Wednesday, September 19, 2012

transplant gym

It is strange to be back at the transplant gym. We hear a lot of stories. We share our stories. There is a lot of community-building and a transplant "family" is formed. There are even a few people from James' pre-transplant days. Most of them are recent transplants. (James was at the transplant gym for 3 months post-transplant, and it has been 16 months since his first double-lung transplant. These individuals would have been on the waiting list for longer than a year).
James at the Gym in June 2011 (1 month post-transplant)
There are very few young adults in the gym. The vast majority of elderly seniors awaiting lung transplant. (The stories of COPD and emphysema are painful to hear. Many of these individuals are only a few years younger that my Bubie would have been, but I do not believe she would have been a candidate for lung transplant. She also had advanced lung cancer that resulted in the removal of a third of her lungs a few years prior to her death).

Today, James and I met another young man with Cystic Fibrosis (from across the room). We were not able to talk with him, because the risk of cross-contamination and shared infection is high among individuals with CF. We are required to remain on separate sides of the room. The transplant gym makes all efforts to create separate schedules for individuals with CF.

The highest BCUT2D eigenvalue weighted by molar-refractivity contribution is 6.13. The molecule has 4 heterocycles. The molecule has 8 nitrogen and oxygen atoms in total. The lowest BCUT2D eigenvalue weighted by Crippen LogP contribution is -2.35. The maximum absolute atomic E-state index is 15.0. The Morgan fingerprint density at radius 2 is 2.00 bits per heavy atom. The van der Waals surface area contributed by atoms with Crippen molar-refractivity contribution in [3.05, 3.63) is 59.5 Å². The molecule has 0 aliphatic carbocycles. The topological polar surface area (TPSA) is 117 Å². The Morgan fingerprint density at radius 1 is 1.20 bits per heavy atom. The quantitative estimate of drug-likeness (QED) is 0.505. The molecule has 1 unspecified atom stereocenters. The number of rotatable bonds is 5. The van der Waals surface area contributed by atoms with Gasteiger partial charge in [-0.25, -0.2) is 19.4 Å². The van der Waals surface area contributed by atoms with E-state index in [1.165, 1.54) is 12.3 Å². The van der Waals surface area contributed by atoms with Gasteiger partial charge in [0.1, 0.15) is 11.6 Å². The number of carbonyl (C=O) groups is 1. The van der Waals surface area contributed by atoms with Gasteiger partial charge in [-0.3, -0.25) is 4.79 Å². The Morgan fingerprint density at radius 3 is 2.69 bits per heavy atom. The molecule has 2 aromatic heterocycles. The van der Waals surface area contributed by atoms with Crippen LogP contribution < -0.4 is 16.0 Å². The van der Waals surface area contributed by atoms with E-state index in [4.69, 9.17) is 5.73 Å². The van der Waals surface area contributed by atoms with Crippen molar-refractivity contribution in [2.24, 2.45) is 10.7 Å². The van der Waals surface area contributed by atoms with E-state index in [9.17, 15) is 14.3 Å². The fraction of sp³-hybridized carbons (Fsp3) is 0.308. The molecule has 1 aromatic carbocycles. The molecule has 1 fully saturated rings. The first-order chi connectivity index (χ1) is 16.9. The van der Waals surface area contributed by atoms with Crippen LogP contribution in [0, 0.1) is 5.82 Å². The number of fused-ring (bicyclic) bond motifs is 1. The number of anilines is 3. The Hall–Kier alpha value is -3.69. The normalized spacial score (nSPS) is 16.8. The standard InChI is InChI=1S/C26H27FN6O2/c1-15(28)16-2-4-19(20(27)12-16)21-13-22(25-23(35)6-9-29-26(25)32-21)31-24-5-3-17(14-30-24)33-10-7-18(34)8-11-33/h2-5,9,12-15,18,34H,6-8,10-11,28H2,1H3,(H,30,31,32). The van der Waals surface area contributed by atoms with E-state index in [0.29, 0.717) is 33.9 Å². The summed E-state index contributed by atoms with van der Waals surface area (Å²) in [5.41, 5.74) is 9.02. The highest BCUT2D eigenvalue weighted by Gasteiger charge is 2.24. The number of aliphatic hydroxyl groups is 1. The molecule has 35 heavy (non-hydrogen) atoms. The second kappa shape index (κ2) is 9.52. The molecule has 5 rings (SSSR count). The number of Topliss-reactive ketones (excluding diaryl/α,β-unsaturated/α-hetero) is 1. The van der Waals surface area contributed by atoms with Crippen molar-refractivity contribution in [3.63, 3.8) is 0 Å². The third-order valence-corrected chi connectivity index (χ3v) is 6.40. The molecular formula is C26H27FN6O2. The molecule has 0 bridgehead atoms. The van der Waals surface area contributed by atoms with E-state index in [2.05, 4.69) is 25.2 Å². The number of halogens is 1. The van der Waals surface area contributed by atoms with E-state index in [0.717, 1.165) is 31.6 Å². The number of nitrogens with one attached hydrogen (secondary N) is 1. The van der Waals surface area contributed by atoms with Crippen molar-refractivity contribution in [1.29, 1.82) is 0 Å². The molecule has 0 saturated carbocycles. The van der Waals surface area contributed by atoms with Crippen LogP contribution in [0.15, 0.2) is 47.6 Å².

It was clear that this young man is pre-transplant. His cough was reminiscent of James' pre-transplant days. There were hours and hours spent coughing up phlegm and sputum in the morning (and throughout the rest of the day). James had to exercise with a garbage beside him. We do not miss these days. It was hard for both of us to hear, but at the same time, I have a hard time remembering James' constant cough. This is the definition of being blinded by love. The same can be said for James' malnourishment. He was 90lbs (and all bones). Now, I cannot look at photographs from our first year together without feeling nauseous. He was dying (and close to death in those last few months). I don't think I really let myself feel or know the extent of his illness. We just focused on a single day at a time. We are doing that again, but I cannot lie to myself. I cannot deny the gravity of our circumstances. We have been here before, and it is all too familiar.

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